At this point the establishment of National Action Committee on AfCFTA has become necessary in order to benefit Nigerian manufacturers. There is the need for Federal Government to establishment of National Action Committee on Africa Continental Free Trade Area (AfCFTA) to coordinate relevant Ministries, Departments, Agencies of Government and relevant Private Sector Groups to drive the implementation of the AfCFTA readiness projects and initiatives if success are to be made.
According to the Manufacturers Association of Nigeria (MAN) through its Director General, Mr. Segun Ajayi-Kadir, the decision of the Committee to recommend that Mr. President append his signature to the agreement was premised on the above stated conditions and it is hoped that these were duly attached to the President’s signature.
“We count, very strongly, on the commitment of government to enhance the capacity of the manufacturing sector and indeed other economic actors to take advantage of the opportunities inherent in the continental free trade area and to, quite importantly, mitigate the multifarious risks. We also expect that MAN would be part of the national structures and processes that would be put in place by the Federal Government to manage the process,” he said.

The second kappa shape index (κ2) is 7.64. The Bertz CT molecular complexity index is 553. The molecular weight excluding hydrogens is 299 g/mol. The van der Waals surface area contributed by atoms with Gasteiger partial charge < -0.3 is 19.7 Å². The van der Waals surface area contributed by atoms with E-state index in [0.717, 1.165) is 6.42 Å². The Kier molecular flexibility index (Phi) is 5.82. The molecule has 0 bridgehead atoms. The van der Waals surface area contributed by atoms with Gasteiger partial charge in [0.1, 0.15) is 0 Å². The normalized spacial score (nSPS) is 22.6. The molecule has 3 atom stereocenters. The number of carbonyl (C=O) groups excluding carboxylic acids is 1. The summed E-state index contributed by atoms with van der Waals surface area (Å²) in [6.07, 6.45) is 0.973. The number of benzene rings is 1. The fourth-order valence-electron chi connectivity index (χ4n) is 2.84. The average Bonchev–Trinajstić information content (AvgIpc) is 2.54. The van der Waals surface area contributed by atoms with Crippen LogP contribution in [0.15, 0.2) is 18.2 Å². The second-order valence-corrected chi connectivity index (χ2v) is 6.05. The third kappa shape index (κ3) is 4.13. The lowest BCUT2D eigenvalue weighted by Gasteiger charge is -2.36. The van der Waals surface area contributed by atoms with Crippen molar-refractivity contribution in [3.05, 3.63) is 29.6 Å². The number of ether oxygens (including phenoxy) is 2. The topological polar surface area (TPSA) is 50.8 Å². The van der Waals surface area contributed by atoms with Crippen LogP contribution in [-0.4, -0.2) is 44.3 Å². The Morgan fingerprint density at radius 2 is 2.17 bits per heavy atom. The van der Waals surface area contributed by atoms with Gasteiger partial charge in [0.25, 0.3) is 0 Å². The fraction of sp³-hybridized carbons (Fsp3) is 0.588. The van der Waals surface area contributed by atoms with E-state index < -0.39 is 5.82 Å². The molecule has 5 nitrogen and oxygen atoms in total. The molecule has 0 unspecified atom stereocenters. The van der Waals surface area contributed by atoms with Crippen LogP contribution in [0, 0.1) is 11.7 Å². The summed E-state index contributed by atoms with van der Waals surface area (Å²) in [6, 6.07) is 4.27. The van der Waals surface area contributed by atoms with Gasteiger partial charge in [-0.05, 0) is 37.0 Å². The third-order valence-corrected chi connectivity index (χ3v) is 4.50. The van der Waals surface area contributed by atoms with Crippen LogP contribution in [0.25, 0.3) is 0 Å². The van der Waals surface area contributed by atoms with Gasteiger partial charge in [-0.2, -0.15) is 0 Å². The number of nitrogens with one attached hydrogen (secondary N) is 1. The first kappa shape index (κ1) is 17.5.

“ There is urgent need for the government to initiate policies that would encourage startups in the Small and Medium Scale Enterprise, this sector contributes over 80percent of the Gross Domestic product, and if properly incentivised and supported could be able to ramp up production and total exports of the country.
As the country commits to this, in addition to the President’s call for fair trade, he said, “we believe that the government will back its words with action by putting the necessary measures in place to prevent an abuse of agreement.”
In addressing the issue of the country’s porous border which encouraged smuggling of foreign goods, he said there could not have been a better time to adopt technology-based border policing and surveillance to check abuse of the intra-Africa Trade protocols and trade malpractices.